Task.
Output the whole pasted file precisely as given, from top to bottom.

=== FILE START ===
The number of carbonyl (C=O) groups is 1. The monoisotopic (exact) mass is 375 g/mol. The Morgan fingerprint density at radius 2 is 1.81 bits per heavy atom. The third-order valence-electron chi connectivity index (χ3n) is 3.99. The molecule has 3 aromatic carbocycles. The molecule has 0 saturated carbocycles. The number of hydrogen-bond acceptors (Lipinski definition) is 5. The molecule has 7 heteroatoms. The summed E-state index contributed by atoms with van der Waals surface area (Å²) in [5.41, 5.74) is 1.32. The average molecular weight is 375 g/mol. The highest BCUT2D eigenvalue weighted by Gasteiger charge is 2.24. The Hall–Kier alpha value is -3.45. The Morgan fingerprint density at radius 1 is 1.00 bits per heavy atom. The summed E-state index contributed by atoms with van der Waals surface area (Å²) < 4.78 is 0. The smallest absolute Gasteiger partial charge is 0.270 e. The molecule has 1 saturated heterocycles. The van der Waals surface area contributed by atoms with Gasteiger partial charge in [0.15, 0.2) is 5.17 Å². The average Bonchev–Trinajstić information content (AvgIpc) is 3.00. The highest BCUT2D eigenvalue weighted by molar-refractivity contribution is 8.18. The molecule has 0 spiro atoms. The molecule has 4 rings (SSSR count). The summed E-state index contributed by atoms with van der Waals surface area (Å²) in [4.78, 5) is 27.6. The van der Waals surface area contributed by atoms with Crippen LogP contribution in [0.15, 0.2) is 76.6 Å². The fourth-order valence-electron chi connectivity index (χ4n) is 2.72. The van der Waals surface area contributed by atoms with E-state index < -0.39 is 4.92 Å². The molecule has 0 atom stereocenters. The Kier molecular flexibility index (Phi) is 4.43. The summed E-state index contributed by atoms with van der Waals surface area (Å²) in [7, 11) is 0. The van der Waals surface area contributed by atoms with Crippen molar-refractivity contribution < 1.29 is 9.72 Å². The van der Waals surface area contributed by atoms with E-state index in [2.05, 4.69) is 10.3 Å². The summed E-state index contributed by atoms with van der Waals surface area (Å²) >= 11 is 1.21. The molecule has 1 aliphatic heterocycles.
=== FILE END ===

The number of carbonyl (C=O) groups is 1. The monoisotopic (exact) mass is 375 g/mol. The Morgan fingerprint density at radius 2 is 1.81 bits per heavy atom. The third-order valence-electron chi connectivity index (χ3n) is 3.99. The molecule has 3 aromatic carbocycles. The molecule has 0 saturated carbocycles. The number of hydrogen-bond acceptors (Lipinski definition) is 5. The molecule has 7 heteroatoms. The summed E-state index contributed by atoms with van der Waals surface area (Å²) in [5.41, 5.74) is 1.32. The average molecular weight is 375 g/mol. The highest BCUT2D eigenvalue weighted by Gasteiger charge is 2.24. The Hall–Kier alpha value is -3.45. The Morgan fingerprint density at radius 1 is 1.00 bits per heavy atom. The summed E-state index contributed by atoms with van der Waals surface area (Å²) < 4.78 is 0. The smallest absolute Gasteiger partial charge is 0.270 e. The molecule has 1 saturated heterocycles. The van der Waals surface area contributed by atoms with Gasteiger partial charge in [0.15, 0.2) is 5.17 Å². The average Bonchev–Trinajstić information content (AvgIpc) is 3.00. The highest BCUT2D eigenvalue weighted by molar-refractivity contribution is 8.18. The molecule has 0 spiro atoms. The molecule has 4 rings (SSSR count). The summed E-state index contributed by atoms with van der Waals surface area (Å²) in [4.78, 5) is 27.6. The van der Waals surface area contributed by atoms with Crippen LogP contribution in [0.15, 0.2) is 76.6 Å². The fourth-order valence-electron chi connectivity index (χ4n) is 2.72. The van der Waals surface area contributed by atoms with E-state index < -0.39 is 4.92 Å². The molecule has 0 atom stereocenters. The Kier molecular flexibility index (Phi) is 4.43. The summed E-state index contributed by atoms with van der Waals surface area (Å²) in [7, 11) is 0. The van der Waals surface area contributed by atoms with Crippen molar-refractivity contribution < 1.29 is 9.72 Å². The van der Waals surface area contributed by atoms with E-state index in [2.05, 4.69) is 10.3 Å². The summed E-state index contributed by atoms with van der Waals surface area (Å²) >= 11 is 1.21. The molecule has 1 aliphatic heterocycles.